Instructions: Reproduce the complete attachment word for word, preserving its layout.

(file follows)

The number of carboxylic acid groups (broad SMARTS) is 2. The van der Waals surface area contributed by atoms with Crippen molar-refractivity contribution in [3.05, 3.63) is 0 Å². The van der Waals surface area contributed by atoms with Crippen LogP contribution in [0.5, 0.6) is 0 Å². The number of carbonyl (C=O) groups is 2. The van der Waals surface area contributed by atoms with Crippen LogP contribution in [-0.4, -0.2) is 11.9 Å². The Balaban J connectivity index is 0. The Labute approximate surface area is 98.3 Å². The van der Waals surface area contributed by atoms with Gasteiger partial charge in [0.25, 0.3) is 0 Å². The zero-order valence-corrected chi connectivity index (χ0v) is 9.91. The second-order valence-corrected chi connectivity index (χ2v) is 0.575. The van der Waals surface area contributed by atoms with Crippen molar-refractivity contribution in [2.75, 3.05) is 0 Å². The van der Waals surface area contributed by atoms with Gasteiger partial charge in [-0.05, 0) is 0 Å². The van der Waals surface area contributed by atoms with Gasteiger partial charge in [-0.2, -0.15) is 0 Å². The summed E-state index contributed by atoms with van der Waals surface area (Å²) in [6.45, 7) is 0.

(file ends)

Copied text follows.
The number of carboxylic acid groups (broad SMARTS) is 2. The van der Waals surface area contributed by atoms with Crippen molar-refractivity contribution in [3.05, 3.63) is 0 Å². The van der Waals surface area contributed by atoms with Crippen LogP contribution in [0.5, 0.6) is 0 Å². The number of carbonyl (C=O) groups is 2. The van der Waals surface area contributed by atoms with Crippen LogP contribution in [-0.4, -0.2) is 11.9 Å². The Balaban J connectivity index is 0. The Labute approximate surface area is 98.3 Å². The van der Waals surface area contributed by atoms with Gasteiger partial charge in [0.25, 0.3) is 0 Å². The zero-order valence-corrected chi connectivity index (χ0v) is 9.91. The second-order valence-corrected chi connectivity index (χ2v) is 0.575. The van der Waals surface area contributed by atoms with Crippen molar-refractivity contribution in [2.75, 3.05) is 0 Å². The van der Waals surface area contributed by atoms with Gasteiger partial charge in [-0.05, 0) is 0 Å². The van der Waals surface area contributed by atoms with Gasteiger partial charge in [-0.2, -0.15) is 0 Å². The summed E-state index contributed by atoms with van der Waals surface area (Å²) in [6.45, 7) is 0.